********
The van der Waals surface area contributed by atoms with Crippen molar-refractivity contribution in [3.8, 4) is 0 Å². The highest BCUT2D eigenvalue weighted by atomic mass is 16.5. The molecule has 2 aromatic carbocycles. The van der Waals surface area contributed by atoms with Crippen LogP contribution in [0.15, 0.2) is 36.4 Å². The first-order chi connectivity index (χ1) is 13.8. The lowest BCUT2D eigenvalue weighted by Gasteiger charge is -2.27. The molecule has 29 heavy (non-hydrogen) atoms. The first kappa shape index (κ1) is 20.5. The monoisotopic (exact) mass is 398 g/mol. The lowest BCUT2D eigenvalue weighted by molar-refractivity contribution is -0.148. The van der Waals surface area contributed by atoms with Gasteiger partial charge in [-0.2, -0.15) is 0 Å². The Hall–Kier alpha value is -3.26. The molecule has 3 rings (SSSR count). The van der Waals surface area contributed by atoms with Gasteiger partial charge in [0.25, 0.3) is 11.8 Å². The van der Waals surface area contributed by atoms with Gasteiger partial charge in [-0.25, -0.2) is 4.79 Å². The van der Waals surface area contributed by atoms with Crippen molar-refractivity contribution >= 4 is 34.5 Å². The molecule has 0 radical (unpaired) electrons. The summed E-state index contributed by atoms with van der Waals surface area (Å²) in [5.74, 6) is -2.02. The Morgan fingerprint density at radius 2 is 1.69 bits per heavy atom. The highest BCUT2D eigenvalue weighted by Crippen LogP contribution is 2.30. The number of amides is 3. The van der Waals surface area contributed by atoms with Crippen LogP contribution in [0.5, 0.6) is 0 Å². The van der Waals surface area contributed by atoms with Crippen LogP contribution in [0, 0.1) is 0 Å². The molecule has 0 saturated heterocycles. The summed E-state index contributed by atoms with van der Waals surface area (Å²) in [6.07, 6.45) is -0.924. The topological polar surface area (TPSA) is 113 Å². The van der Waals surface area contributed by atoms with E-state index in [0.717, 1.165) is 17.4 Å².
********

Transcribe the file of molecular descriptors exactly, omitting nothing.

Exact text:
The van der Waals surface area contributed by atoms with Crippen molar-refractivity contribution in [3.8, 4) is 0 Å². The highest BCUT2D eigenvalue weighted by atomic mass is 16.5. The molecule has 2 aromatic carbocycles. The van der Waals surface area contributed by atoms with Crippen LogP contribution in [0.15, 0.2) is 36.4 Å². The first-order chi connectivity index (χ1) is 13.8. The lowest BCUT2D eigenvalue weighted by Gasteiger charge is -2.27. The molecule has 29 heavy (non-hydrogen) atoms. The first kappa shape index (κ1) is 20.5. The monoisotopic (exact) mass is 398 g/mol. The lowest BCUT2D eigenvalue weighted by molar-refractivity contribution is -0.148. The van der Waals surface area contributed by atoms with Gasteiger partial charge in [-0.2, -0.15) is 0 Å². The Hall–Kier alpha value is -3.26. The molecule has 3 rings (SSSR count). The van der Waals surface area contributed by atoms with Gasteiger partial charge in [0.25, 0.3) is 11.8 Å². The van der Waals surface area contributed by atoms with Gasteiger partial charge in [-0.25, -0.2) is 4.79 Å². The van der Waals surface area contributed by atoms with Crippen molar-refractivity contribution >= 4 is 34.5 Å². The molecule has 0 radical (unpaired) electrons. The summed E-state index contributed by atoms with van der Waals surface area (Å²) in [5.74, 6) is -2.02. The Morgan fingerprint density at radius 2 is 1.69 bits per heavy atom. The highest BCUT2D eigenvalue weighted by Crippen LogP contribution is 2.30. The number of amides is 3. The van der Waals surface area contributed by atoms with Crippen LogP contribution in [0.5, 0.6) is 0 Å². The van der Waals surface area contributed by atoms with Crippen LogP contribution in [0, 0.1) is 0 Å². The molecule has 0 saturated heterocycles. The summed E-state index contributed by atoms with van der Waals surface area (Å²) in [6.07, 6.45) is -0.924. The topological polar surface area (TPSA) is 113 Å². The van der Waals surface area contributed by atoms with E-state index in [0.717, 1.165) is 17.4 Å².